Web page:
STRATEGY & ORGANISATION DESIGN

A practical and effective strategic plan that can be readily understood by all stakeholders is fundamental to the sustainable success of any organisation. In its simplest form, it is a high-level plan to achieve one or more goals under conditions of uncertainty.

As disciples of Porter and Christensen, Galbraith & Co adopt a highly structured yet flexible methodology when engaged to develop medium to long-term strategic plans or organisation designs.

A strategy is important because the resources available to achieve these goals are usually limited. Strategy generally involves setting goals, determining actions to achieve the goals, and mobilizing resources to execute the actions. A strategy describes how goals will be achieved utilising the means available.

A good strategic plan typically involves two major processes: formulation and implementation.

  • Formulation involves analyzing the environment or situation, making a diagnosis, and developing guiding policies. It includes such activities as strategic planning and strategic thinking.
  • Implementation refers to the action plans taken to achieve the goals established by the guiding policy.

Strategy depends upon the ability to foresee future consequences of present initiatives. The basic requirements for strategy development include:

  • Extensive knowledge about the prevailing and medium to long-term environment, market and competitors;
  • Ability to examine this knowledge as an interactive dynamic system; and
  • Imagination and logic to choose between specific alternatives.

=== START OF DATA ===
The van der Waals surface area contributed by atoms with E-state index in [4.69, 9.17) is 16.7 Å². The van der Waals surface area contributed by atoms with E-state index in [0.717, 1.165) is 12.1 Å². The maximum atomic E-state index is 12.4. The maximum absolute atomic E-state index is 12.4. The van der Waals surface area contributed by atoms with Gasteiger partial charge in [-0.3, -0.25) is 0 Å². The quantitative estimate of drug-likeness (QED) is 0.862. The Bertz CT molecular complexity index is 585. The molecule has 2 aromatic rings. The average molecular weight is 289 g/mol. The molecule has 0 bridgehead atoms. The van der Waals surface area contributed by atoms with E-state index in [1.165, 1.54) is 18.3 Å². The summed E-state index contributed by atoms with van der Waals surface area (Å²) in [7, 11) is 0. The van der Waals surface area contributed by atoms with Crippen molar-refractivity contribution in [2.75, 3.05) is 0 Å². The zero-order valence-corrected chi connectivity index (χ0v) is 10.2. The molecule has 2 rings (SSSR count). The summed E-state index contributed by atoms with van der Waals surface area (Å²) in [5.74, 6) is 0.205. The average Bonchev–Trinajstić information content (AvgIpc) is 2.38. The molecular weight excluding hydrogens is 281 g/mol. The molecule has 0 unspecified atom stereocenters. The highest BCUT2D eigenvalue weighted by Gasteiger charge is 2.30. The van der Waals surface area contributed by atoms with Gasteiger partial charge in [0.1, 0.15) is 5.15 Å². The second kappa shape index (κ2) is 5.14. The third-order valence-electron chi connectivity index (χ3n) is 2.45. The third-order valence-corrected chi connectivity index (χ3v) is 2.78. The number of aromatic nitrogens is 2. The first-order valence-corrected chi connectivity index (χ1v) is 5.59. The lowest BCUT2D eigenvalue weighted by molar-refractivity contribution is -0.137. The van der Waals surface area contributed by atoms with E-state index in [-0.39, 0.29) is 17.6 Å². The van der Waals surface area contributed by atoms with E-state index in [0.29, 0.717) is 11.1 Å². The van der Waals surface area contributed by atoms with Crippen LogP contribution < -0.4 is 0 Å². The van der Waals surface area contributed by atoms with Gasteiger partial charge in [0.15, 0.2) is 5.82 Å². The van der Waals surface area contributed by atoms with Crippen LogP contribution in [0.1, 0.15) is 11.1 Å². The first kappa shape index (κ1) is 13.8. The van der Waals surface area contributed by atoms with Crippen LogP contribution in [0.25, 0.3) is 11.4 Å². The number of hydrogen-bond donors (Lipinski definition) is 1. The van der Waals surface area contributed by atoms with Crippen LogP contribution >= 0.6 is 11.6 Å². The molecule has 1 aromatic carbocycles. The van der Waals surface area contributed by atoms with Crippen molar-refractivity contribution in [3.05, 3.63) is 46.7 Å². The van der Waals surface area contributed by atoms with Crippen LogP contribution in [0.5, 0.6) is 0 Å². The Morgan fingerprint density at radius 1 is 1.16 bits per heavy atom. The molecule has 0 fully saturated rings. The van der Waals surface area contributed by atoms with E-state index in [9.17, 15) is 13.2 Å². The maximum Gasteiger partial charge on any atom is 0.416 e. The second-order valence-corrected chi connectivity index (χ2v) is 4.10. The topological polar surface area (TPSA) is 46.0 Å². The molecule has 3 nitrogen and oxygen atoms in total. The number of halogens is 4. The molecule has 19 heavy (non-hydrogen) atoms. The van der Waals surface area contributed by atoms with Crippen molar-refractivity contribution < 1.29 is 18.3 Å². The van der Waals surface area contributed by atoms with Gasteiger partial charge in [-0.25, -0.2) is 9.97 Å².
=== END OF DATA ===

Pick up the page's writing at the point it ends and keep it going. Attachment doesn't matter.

As with strategy, an effective organisation design is fundamental to the sustainable success of any organisation.

Although every company is different, and there is no set formula for determining an appropriate organization design, Galbraith & Co.adopt a number of guiding principles when engaged to develop an organisation design. These fundamental principles point the way for leaders whose evolving strategies require an evolved organisation to deliver on the strategy.

  • Declare amnesty for the past,
  • Use existing DNA.
  • Fix the structure last, not first.
  • Make the most of top talent.
  • Focus on what you can control.
  • Promote accountability.
  • Benchmark sparingly,
  • Structure for strategy.
  • Accentuate the informal.
  • Build on your strengths.

Galbraith & Co. are accomplished in all these aspects of strategic planning and organisational design. We aspire to deliver pragmatic and effective plans that can be readily understood and acted upon by all stakeholders.

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